What Foreign Employers Fear The Most:
The Sexual Harassment Lawsuit
Prescription Against Harassment Liability
 
Jeffer, Mangels, Butler & Marmaro LLP / February, 1999

For international businesses accustomed to a less regulated workplace than in the United States,  it is sometimes difficult to understand the type of behavior that can subject their businesses to multi-million dollar jury verdicts. However, in the United States, the law does not recognize cultural differences as a defense to workplace behavior. While a comment, a joke or even a friendly touch in the workplace may be perfectly innocuous on foreign soil, that same phrase or action may cost a company vast sums of money in a workplace governed by U.S. laws.  Foreign-owned companies doing business in the United States should learn the basics of American employment laws, and make sure their employees and supervisors are thoroughly trained in acceptable workplace behavior.

There are fundamental differences between U.S. and international attitudes towards regulating behavior in the workplace. These differences are largely reflected in state and federal employment-related laws adopted in the United States during the last 30 years. For example, most Asian and Latin American countries did not adopt Equal Employment Opportunity laws until the mid-eighties or later. And where adopted, most countries have not come close to regulating personal interaction in the workplace the way the U.S. has. Moreover, cultural as well as historical perceptions of the roles and rights of women in the workplace shared by many nations often cloud understandings of what is expected when conducting business in America.

The United States Supreme Court recently decided two very important cases imposing even stricter standards on employers in sexual harassment cases. In the first case, Burlington Industries v. Ellerth, the Court ruled that an employer is liable for a "hostile work environment" created by a supervisor - a dramatic shift from the prior negligence standard of "knew or should have known." In a second case, Faragher v. Boca Raton, decided the same week, the Supreme Court held that an employer cannot use a "reasonable care" defense to liability for a supervisor's harassment where it failed to maintain and disseminate appropriate sexual harassment policies.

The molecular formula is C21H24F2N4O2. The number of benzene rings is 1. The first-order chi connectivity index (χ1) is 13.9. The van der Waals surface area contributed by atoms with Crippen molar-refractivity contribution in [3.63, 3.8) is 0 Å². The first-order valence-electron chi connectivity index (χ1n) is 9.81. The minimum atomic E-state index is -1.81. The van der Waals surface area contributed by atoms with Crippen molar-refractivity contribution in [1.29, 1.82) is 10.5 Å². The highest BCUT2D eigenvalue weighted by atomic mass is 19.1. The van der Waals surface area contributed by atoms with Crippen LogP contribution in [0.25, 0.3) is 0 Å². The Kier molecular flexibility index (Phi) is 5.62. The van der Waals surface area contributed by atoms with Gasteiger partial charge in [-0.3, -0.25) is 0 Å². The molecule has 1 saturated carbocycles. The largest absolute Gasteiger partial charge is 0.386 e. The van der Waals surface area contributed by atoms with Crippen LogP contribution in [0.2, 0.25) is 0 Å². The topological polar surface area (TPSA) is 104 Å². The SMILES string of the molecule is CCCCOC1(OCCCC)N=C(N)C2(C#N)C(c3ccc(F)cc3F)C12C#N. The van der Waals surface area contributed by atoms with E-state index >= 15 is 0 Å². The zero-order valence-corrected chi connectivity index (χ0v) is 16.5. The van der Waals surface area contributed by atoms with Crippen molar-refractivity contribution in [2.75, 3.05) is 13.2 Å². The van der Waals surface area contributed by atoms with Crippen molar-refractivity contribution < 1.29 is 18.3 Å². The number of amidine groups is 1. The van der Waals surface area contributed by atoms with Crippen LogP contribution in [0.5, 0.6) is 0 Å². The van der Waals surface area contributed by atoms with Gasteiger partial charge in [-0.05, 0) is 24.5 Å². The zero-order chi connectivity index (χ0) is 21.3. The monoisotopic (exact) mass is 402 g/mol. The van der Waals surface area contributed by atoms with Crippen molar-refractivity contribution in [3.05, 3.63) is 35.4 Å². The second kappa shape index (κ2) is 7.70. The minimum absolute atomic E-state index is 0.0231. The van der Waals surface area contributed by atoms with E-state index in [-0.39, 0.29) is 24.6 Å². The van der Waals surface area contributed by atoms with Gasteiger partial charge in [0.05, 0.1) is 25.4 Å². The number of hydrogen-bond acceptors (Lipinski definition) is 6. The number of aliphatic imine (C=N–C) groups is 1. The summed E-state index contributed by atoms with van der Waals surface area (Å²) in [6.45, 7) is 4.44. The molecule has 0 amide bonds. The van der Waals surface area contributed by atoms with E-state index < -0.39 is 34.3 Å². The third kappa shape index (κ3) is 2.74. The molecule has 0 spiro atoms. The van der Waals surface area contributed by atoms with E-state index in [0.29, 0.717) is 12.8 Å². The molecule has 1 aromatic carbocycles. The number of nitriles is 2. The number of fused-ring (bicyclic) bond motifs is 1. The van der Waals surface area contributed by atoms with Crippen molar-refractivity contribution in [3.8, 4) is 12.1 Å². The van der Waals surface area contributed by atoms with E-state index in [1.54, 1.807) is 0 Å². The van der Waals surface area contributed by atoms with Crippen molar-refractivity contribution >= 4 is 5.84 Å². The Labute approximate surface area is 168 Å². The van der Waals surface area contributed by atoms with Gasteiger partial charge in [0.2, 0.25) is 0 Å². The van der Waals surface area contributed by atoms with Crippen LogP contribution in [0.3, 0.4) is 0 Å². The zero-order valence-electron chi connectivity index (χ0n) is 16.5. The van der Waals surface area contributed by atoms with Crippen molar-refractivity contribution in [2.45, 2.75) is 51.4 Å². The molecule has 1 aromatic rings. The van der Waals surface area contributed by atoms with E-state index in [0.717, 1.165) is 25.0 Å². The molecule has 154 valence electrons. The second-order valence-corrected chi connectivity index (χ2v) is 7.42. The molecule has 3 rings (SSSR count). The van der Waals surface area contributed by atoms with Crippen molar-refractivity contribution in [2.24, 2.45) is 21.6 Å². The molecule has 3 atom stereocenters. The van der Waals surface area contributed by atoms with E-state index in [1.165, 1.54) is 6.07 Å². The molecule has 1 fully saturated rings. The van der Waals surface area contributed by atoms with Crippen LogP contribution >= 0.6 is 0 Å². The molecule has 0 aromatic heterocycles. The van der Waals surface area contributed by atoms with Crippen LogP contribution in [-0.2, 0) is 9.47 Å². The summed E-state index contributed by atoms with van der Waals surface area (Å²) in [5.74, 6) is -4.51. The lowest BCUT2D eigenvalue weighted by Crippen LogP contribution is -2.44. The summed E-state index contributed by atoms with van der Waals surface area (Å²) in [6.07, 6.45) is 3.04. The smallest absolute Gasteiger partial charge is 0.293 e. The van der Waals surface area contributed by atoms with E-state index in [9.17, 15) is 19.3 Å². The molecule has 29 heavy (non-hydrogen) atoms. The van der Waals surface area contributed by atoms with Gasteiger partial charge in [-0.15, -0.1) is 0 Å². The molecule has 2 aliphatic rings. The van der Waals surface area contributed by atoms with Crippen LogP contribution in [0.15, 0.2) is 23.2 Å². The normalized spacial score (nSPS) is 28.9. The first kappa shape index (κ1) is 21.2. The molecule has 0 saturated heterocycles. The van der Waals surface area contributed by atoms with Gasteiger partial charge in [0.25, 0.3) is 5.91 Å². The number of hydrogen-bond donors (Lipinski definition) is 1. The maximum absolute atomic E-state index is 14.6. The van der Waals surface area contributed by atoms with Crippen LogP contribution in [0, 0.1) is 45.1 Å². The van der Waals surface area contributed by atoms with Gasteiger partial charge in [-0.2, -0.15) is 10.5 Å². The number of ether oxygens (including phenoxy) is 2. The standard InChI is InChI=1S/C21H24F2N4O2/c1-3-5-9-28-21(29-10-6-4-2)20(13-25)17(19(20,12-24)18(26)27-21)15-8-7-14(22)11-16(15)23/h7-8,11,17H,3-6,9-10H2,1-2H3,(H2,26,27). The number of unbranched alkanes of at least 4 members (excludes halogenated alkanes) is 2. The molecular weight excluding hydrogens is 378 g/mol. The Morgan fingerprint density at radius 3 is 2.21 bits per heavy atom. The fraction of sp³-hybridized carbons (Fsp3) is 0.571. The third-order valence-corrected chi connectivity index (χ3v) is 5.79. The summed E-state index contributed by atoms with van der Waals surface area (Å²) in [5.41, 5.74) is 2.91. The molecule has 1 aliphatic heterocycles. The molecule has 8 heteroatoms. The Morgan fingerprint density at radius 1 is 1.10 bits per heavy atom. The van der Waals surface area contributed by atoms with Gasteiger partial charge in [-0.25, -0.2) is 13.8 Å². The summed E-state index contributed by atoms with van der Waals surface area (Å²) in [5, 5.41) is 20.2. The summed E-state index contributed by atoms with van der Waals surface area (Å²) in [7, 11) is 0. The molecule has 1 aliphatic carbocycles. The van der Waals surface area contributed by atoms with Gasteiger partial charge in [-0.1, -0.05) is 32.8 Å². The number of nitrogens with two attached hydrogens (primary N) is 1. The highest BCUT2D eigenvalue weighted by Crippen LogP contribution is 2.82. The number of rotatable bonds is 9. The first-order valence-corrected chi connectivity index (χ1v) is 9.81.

Take heed! In the United States, employers have an affirmative obligation to create, implement, and disseminate effective anti-harassment policies. In fact, satisfying this obligation is the employer's sole protection in the event an employee complains of harassing or other discriminatory conduct. It is no longer a defense that management did not sanction the conduct or was ignorant of the offending conduct, and it will not help that the complaining employee suffered no adverse employment action.

To be sure, both American and other nations have centuries of unequal treatment of female workers. Yet unlike some cultures which have only recently confronted the issue, U.S. laws allow employees to sue for an alleged breach of law. And all too often, courts go out of their way to let the case go to full jury trial. In this environment, comments which may have been meant as "compliments" could lead to a multi-million dollar jury verdict.

Protect yourself now! Limit your liability with an internal audit conducted with the help of
competent counsel. If  you believe your company does not meet its requirements under state and federal law, internal adjustments should be made immediately before you are hit with a devastating lawsuit.

Don't wait until it is too late! You can save yourself a lot of trouble and expense if you take the following protective action now:
 

Prescription Against Harassment Liability
Adopt a written anti-harassment policy which meets the latest state and federal requirements.
Distribute your updated written policy to all employees.
Train all supervisors and mid level managers in the anti-harassment policies.
Conduct "sexual harassment awareness" training for all employees at least twice a year.
Update your harassment investigation policy to meet state and federal requirements.
Train your human resources personnel in proper investigation of harassment complaints.

For further information, please contact Marta M. Fernandez (mfernandez@jmbm.com) at 310-201-3534.

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CAVEAT: Nothing in this newsletter constitutes legal advice, which can only be given by a lawyer based upon all the relevant facts and circumstances of a particular situation. Please call us if we can assist you with legal advice!
 
JMBM is a full-service, business law firm of more than 140 attorneys with offices in Los Angeles and San Francisco and with an independent network of over 1,600 lawyers in more than 75 cities world-wide. We have been involved in hundreds of transactions spanning the globe and representing over $12 billion in total sales, financings, and acquisitions of lodging and leisure properties and companies. We handle: financing, acquisition, sale, bankruptcy, ownership structure and dispute issues, securities, litigation, mergers and acquisitions of companies, union and employment matters, employee benefits, repositionings, management of franchise matters, recreational use agreements, trademarks, litigation of any sort, insurance claim, disaster, timeshare and vacation ownership, tax, foreclosure, and virtually every other challenge.
 
For more information:
Visit Jeffer, Mangels, Butler & Marmaro LLP’s web site.
Email Jim Butler at jrb@jmbm.com
Email Peter Benudiz at pbenudiz@jmbm.com
Or contact:
Jim Butler or Peter Benudiz at the Firm
Jeffer, Mangels, Butler & Marmaro LLP
2121 Avenue of the Stars
Los Angeles, CA 90067
Phone: (310) 203-8080  
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